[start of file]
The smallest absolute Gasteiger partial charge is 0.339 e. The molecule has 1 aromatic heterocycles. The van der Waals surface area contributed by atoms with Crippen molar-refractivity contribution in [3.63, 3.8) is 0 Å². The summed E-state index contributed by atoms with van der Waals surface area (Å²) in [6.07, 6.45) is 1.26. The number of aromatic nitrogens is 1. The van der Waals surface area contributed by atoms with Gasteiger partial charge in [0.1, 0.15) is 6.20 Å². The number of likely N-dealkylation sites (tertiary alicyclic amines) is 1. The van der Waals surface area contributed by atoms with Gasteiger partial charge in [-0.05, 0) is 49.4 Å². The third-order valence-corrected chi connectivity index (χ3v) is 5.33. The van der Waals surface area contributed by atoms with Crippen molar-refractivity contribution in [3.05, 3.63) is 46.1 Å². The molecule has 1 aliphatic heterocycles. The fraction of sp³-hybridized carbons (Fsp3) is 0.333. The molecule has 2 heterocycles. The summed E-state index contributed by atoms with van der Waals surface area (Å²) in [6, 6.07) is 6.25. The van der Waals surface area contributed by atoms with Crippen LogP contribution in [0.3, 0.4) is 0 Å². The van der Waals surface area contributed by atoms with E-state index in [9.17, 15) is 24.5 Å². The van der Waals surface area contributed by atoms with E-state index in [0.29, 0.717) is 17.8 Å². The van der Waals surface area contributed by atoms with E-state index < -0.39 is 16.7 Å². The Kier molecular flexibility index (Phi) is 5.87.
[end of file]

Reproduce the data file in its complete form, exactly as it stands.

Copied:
The smallest absolute Gasteiger partial charge is 0.339 e. The molecule has 1 aromatic heterocycles. The van der Waals surface area contributed by atoms with Crippen molar-refractivity contribution in [3.63, 3.8) is 0 Å². The summed E-state index contributed by atoms with van der Waals surface area (Å²) in [6.07, 6.45) is 1.26. The number of aromatic nitrogens is 1. The van der Waals surface area contributed by atoms with Gasteiger partial charge in [0.1, 0.15) is 6.20 Å². The number of likely N-dealkylation sites (tertiary alicyclic amines) is 1. The van der Waals surface area contributed by atoms with Gasteiger partial charge in [-0.05, 0) is 49.4 Å². The third-order valence-corrected chi connectivity index (χ3v) is 5.33. The van der Waals surface area contributed by atoms with Crippen molar-refractivity contribution in [3.05, 3.63) is 46.1 Å². The molecule has 1 aliphatic heterocycles. The fraction of sp³-hybridized carbons (Fsp3) is 0.333. The molecule has 2 heterocycles. The summed E-state index contributed by atoms with van der Waals surface area (Å²) in [6, 6.07) is 6.25. The van der Waals surface area contributed by atoms with Crippen LogP contribution in [0.3, 0.4) is 0 Å². The van der Waals surface area contributed by atoms with E-state index in [9.17, 15) is 24.5 Å². The van der Waals surface area contributed by atoms with E-state index in [0.29, 0.717) is 17.8 Å². The van der Waals surface area contributed by atoms with E-state index < -0.39 is 16.7 Å². The Kier molecular flexibility index (Phi) is 5.87.